Speaking at gathering of influential primary care clinicians and housing officials today, Dr Michael Dixon, chair of NHS Alliance, will argue that housing organisations could save the NHS billions of pounds a year. Ensuring people have a safe and warm home to return to after a hospital stay would help swifter discharges, while a reduction in emergency admissions and GP appointments could be achieved through preventative measures, he will say, stating that “health must begin at home”.
Dr Dixon’s speech marks the launch of an NHS Alliance-driven initiative to better understand the correlation between housing and health, ‘Health Begins At Home’. NHS Alliance has collaborated with the housing sector to develop a brand new online resource to support this initiative. www.housingforhealth.net will allow housing and health professionals to network and share learning and good practice, and aims to review and update evidence as it becomes available.
Dr Dixon will say: “While there is much to commend in NHS England’s Forward View, especially the emphasis on primary care and prevention, we don’t think it goes far enough. Housing is not specifically mentioned, but we believe there is an imperative to work far more collaboratively with our colleagues in housing, most importantly to improve people’s quality of life, but with the very considerable value-add of huge savings to the NHS.
“Recent research suggests that inadequate housing is costing the NHS £1.4bn a year, but this only takes the poorest 15% of housing stock in England into consideration, and does not include any mental health issues associated with inadequate housing. Neither does it include any savings that could be made through housing-health partnerships to support community wellbeing, homeless people or people living with long-term conditions.
“Significant numbers of physical accidents, respiratory and mental health conditions can be directly attributed to poor quality housing – for example, through extreme damp – and addressing the root cause of these entirely avoidable conditions is long overdue.”
Dr Dixon predicts that savings many times that previously estimated could be achieved, based on the vision set out for ‘Health Begins At Home’. It is predicted that improving home conditions, and the care offered to people living at home, could reduce outpatient appointments and GP visits by as much as 55 per cent in certain instances. Studies have also demonstrated that improved living conditions also have enormous benefits (74 per cent improvement) to the quality of life individuals enjoy.
Jeremy Porteus, founder and director of the Housing Learning and Improvement Network, said: “The most conservative estimates claim that inadequate or inappropriate housing costs the NHS £1.4bn a year. Many GPs are familiar with the diverse housing problems faced by their patients; for example, the need for home adaptations or a move to specialist accommodation following a stroke or the onset of dementia. However, they probably don’t know where they can access housing guidance to inform their decisions. This new resource is an important step for health professionals to help address health inequalities.”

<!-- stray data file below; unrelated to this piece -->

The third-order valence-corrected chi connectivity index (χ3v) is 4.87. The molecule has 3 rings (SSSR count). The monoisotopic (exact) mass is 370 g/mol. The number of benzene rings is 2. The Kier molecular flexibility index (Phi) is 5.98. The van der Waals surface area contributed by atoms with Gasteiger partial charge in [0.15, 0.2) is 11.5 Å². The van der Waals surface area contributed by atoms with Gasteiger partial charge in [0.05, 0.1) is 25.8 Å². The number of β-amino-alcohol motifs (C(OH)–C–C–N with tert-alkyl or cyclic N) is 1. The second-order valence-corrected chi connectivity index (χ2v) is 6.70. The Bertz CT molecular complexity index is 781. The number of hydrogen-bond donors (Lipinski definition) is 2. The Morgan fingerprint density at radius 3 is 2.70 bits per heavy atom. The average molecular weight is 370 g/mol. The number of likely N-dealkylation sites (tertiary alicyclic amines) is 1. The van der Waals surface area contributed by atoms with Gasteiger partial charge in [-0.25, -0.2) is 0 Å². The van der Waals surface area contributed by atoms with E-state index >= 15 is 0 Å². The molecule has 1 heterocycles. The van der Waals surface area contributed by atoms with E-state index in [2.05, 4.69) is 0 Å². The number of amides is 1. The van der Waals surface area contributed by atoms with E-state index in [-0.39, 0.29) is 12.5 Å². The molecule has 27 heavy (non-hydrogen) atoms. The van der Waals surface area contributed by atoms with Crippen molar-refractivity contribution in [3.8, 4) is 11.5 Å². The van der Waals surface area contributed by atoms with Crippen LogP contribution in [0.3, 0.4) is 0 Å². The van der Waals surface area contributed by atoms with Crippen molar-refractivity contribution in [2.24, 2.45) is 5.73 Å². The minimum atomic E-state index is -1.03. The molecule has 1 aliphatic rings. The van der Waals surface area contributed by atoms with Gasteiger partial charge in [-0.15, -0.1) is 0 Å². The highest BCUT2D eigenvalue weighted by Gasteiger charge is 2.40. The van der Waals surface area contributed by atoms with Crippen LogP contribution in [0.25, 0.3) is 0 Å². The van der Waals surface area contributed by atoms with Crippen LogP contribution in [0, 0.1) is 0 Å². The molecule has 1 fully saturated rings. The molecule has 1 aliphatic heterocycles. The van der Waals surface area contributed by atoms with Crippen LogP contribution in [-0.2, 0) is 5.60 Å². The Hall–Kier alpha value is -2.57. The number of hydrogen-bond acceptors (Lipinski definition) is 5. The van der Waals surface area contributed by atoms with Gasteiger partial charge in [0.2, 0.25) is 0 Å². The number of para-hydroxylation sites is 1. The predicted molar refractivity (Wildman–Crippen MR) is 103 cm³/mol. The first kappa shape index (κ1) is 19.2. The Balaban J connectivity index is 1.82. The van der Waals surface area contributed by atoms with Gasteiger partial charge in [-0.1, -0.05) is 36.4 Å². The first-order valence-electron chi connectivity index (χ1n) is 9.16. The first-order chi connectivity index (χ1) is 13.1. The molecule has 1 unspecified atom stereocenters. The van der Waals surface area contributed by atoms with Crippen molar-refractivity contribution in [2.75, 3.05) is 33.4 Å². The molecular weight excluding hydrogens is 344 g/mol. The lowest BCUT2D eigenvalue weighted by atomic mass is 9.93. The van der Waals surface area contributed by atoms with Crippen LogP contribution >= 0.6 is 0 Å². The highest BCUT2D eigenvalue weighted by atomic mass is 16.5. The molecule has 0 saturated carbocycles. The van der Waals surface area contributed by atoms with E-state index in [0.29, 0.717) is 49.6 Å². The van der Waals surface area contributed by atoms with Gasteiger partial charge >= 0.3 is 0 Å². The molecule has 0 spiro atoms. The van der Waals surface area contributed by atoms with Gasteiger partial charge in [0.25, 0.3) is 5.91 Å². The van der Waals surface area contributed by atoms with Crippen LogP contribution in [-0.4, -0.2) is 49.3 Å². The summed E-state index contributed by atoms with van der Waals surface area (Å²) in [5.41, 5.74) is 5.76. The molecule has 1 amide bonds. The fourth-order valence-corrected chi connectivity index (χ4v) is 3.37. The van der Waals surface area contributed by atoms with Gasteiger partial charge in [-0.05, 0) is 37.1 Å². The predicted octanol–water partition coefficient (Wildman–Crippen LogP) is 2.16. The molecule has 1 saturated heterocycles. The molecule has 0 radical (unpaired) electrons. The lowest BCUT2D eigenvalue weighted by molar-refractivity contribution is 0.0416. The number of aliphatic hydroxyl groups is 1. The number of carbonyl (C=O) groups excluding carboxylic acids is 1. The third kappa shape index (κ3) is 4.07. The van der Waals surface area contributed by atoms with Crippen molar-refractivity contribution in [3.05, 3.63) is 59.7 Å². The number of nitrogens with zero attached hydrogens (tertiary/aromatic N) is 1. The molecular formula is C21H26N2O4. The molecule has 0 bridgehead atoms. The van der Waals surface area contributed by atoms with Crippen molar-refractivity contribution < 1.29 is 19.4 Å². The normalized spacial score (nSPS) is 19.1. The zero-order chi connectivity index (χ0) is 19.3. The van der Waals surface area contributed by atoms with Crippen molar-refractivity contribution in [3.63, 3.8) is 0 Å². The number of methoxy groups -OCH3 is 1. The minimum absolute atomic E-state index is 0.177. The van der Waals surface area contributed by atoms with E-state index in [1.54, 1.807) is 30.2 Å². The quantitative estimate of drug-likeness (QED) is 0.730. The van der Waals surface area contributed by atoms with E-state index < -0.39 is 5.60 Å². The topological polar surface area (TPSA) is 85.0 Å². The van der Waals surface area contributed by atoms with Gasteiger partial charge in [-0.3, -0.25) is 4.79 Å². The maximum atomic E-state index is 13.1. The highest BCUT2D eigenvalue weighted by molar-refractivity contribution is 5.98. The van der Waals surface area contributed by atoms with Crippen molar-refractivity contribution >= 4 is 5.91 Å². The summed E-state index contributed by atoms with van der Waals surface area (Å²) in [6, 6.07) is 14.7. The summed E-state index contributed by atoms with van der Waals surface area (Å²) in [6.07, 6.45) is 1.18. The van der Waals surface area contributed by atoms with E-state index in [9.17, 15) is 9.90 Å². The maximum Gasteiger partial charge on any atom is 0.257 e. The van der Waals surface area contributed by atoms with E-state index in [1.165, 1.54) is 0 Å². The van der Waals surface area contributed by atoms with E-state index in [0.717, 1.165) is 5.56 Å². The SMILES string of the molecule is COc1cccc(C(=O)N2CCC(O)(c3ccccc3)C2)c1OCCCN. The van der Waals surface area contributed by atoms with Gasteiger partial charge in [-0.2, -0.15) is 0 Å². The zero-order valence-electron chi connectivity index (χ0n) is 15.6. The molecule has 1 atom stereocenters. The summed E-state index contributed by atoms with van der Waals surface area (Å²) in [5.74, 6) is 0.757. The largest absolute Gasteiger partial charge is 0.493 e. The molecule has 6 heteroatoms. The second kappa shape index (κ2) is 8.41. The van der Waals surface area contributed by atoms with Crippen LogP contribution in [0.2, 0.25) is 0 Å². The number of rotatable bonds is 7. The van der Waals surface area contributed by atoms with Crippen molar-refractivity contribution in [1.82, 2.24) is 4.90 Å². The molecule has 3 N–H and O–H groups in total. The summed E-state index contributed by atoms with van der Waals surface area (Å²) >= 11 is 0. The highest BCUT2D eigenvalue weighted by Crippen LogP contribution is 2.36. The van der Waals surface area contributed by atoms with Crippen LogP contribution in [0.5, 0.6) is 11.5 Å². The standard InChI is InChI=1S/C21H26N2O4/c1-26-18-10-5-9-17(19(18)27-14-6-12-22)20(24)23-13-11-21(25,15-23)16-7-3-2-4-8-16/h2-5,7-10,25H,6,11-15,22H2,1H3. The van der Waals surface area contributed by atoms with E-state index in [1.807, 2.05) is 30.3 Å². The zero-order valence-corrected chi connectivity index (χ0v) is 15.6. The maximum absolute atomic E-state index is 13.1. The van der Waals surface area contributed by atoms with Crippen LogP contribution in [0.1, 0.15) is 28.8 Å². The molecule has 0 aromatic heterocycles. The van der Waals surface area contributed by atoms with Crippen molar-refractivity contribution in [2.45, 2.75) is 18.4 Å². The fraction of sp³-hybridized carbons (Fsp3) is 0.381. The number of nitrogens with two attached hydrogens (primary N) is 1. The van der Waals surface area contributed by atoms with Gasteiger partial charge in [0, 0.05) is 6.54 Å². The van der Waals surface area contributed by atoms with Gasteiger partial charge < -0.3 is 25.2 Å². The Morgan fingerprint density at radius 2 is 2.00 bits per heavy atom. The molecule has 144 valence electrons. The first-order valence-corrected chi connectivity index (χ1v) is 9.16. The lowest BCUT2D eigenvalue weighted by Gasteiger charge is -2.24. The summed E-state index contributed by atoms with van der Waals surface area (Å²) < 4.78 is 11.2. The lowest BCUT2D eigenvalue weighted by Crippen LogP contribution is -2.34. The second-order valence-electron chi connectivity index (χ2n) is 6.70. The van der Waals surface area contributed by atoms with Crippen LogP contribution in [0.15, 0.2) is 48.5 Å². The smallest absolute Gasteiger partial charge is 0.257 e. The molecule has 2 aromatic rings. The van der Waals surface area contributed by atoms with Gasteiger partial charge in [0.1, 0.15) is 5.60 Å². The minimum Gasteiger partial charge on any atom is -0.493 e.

Notes to editors
- NHS Alliance is an independent, not-for-profit, leadership organisation representing progressive providers of care outside hospital. Neither professional body nor trade union, it is an entirely solutions focused organisation, unique in its approach bringing together more than 10,000 passionate individuals and organisations across primary care who believe innovation, connections and integration are key to the sustainability of a health service that remains free to all at the point of need.
- It represents primary care in its entirety from general practice, community eye, hearing and foot care, community pharmacy, dentistry and physiotherapy to out of hours and emergency services as well as determinants of health outcomes like housing organisations or those with an interest in maintaining good health such as local authorities and health and wellbeing boards.
- A recognised and highly regarded engine for change, it provides a robust and influential voice for its members, and is consistently instrumental in helping shape health agendas and policy. An early exponent of clinical commissioning, it now works closely with providers and communities to identify and share the kinds of solutions we need to sustain the NHS in times of unparalleled austerity. It also provides practical support to help drive the innovation it advocates.
Production of the site was funded by: Home Group, Poplar Harca, New Charter Housing, Together Housing Group, Placeshapers, Housing Learning and Improvement Network and Blaby District Council
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